The Working Waterfront

Strained relations with the ferry service


By Phil Crossman
Posted 2020-07-27
Last Modified 2020-10-04

On a late spring morning in 1920, the steamboat Governor Bodwell was docked at Tillson’s Wharf in Rockland and preparing to depart for Vinalhaven. Shoveling coal below decks was my grandfather, Edwin Maddox. His eleventh great grandparents, William and Mary Brewster, had arrived on the Mayflower 300 years earlier.

Unbeknownst to him, he was close to meeting the love of his life, a beautiful 16-year-old Phyllis Shields, soon my grandmother, sunning herself on a nearby rock wall as the Bodwell docked at the island. And remarkably, her eleventh great grandparents, Richard and Elizabeth Warren, were the Brewster’s companions there in Plymouth Colony, Richard having also made that perilous journey across the Atlantic three centuries earlier.

Ultimately, William Brewster was the fourth signer of the Mayflower Compact, Richard Warren was the twelfth.

There at the Rockland dock, after crisply attired deckhands helped passengers with their luggage, the purser emerged from his stateroom just aft of the ladies port side salon to begin collecting tickets while dispersing unrelenting goodwill to everyone. Before long they were underway, and as they moved out onto open water, the sweet smell of Indian Pudding cooking in the galley wafted through the men’s and women’s cabins. About halfway across, it would be offered to all after a main course of baked haddock and slaw.

Forty years later, when I was in high school, a highly regarded local fellow, our town clerk and a World War II veteran, began to make a case for replacing the old 65-foot Vinalhaven II, the boat that had served as transportation between Vinalhaven and the mainland since that last world war, after the Bodwell was retired. Everett Libby ran a successful downtown insurance business on the island, and thought a state-owned ferry that could carry more than one vehicle and make more frequent trips to and from the mainland was appropriate and would have a big and positive impact on our island economy.

As he persisted, more and more islanders got on board, including my aforementioned Grandfather Maddox, who, no longer shoveling coal, was by then a state legislator representing Cushing, Friendship, Owls Head, South Thomaston, St. George, Isle au Haut, Matinicus, North Haven, and Vinalhaven. He and Everett partnered in the effort to create the Maine State Ferry Service and were ultimately successful. Everett has been rightfully recognized as “Father of the Ferry Service,” and accordingly, in 1960, the Everett Libby was launched. When it docked in Vinalhaven the first time, Grandpa Maddox was invited by the townsfolk and, to considerable fanfare and applause, to be the first to disembark.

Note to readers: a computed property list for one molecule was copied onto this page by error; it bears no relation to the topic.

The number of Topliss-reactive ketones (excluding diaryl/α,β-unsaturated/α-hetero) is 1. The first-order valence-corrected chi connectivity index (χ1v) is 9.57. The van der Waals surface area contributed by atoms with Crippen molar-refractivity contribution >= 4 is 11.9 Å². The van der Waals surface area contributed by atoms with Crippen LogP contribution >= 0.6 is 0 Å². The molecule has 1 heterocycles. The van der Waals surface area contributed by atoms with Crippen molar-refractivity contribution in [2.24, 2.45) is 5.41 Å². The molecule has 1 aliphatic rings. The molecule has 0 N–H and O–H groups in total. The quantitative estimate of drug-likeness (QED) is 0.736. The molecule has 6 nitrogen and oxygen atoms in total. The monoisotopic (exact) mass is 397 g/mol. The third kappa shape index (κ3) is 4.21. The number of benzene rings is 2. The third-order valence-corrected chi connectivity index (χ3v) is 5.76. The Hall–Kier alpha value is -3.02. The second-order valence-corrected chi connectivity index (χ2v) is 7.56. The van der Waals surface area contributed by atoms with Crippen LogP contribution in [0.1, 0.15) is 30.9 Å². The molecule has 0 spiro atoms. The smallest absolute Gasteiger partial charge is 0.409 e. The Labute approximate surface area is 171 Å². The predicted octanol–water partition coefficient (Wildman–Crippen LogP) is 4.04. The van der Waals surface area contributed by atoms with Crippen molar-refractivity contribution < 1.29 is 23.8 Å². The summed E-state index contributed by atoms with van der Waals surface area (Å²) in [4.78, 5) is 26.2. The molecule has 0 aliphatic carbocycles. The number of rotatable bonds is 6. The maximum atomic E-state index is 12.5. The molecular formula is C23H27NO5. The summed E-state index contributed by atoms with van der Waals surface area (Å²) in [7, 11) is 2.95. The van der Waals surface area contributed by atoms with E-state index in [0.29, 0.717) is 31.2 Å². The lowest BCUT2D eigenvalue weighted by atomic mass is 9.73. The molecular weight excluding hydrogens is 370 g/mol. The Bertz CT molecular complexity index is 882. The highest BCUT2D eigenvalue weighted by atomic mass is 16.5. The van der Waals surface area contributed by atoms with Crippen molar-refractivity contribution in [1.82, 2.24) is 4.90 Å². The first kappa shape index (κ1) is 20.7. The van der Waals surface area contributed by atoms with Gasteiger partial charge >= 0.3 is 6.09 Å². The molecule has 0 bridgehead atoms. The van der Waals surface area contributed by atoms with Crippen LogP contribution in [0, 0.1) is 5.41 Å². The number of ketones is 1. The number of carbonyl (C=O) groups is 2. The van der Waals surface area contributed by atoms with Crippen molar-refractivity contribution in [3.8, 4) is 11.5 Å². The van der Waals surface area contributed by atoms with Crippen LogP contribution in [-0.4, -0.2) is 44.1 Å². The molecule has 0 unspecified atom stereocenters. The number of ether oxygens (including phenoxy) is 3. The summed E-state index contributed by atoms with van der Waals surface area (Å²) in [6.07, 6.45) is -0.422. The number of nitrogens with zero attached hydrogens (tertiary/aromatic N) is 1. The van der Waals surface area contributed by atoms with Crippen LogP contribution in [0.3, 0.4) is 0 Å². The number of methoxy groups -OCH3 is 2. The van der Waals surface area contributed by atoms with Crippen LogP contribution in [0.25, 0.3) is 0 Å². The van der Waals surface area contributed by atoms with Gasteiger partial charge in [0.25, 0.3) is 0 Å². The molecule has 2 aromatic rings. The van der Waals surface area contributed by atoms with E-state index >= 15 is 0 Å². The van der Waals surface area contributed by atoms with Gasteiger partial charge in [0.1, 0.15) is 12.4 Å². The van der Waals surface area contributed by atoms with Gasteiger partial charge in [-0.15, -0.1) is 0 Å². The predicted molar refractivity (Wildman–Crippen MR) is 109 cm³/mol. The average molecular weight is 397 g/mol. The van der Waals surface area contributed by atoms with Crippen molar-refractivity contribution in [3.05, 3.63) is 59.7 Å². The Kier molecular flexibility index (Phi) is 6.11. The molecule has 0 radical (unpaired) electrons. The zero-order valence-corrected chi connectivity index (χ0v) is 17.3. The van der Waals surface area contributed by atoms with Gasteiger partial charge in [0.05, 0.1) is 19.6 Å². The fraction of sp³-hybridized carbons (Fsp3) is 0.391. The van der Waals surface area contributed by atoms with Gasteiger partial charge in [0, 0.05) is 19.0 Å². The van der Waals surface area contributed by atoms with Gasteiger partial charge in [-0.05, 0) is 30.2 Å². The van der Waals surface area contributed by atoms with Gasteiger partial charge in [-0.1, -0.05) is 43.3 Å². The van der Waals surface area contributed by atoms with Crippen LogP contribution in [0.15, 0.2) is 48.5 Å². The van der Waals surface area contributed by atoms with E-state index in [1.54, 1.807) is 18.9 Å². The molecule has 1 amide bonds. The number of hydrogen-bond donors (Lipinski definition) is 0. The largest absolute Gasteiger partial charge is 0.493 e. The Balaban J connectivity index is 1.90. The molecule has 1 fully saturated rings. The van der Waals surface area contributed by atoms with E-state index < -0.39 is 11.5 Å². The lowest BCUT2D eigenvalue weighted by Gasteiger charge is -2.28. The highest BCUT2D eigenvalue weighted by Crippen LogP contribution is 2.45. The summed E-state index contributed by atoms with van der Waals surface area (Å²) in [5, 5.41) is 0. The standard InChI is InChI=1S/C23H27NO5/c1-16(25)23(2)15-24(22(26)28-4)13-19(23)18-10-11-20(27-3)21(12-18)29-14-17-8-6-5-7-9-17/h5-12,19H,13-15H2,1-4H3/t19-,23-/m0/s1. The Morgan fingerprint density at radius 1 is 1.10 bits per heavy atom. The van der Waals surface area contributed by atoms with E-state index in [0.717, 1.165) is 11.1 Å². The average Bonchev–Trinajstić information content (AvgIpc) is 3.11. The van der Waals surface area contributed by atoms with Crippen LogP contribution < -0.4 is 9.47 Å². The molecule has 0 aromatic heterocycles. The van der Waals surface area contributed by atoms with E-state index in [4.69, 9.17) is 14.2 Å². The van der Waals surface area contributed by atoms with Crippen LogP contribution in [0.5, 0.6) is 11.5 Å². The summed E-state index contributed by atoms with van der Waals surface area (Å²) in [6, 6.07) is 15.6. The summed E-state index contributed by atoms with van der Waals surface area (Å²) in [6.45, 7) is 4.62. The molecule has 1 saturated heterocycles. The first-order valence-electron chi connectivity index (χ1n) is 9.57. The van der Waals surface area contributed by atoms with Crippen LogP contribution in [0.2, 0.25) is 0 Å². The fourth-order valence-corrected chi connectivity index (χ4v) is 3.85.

In 1963 he was named and sworn in by Gov. John Reed as a member of the newly formed Maine State Ferry Service Advisory Committee. In 1967 he sponsored a bill to add a fifth ferry to the fleet and, ironically, the bill was favorably reported out of committee moments after the Governor Muskie blew two pistons, stranding a boatload of passengers and vehicles about a mile off Lincolnville Beach.

Today, a half century later, I have not been elected to serve in Augusta, but I am a member of the Ferry Service Advisory Board and I wish Everett and Gramp were back here with me.

The deteriorating relationship between the ferry service and Vinalhaven began several years ago, reached what we thought was a peak three years ago with the demotion to deckhand of one of our most capable and devoted captains—a huge mistake, as evidenced by the consequences and terms of his re-instatement—and continued, most recently, with the egregious disregard for an agreement reached earlier this year between ferry service management and the Vinalhaven Select Board. So egregious, that the town chose to file a complaint with the Maine Office of Program Evaluation and Program Accountability, having found little or no accountability farther up the Department of Transportation chain of command.

It’s come to this: the town feels the traveling public is being treated contemptuously by ferry service management. Management has, in turn, and repeatedly, expressed the opinion that we regard ourselves as a privileged population, deserving of special treatment.

The bottom line is that the resulting hostility is negatively and hugely affecting the bottom line; the ferry service’s bottom line and Vinalhaven’s bottom line.  There has to be a way out of this. We are not looking for middle ground.  Rather we want the common ground that was, for decades, mutually ours.

Phil Crossman lives on Vinalhaven where he serves on the town select board.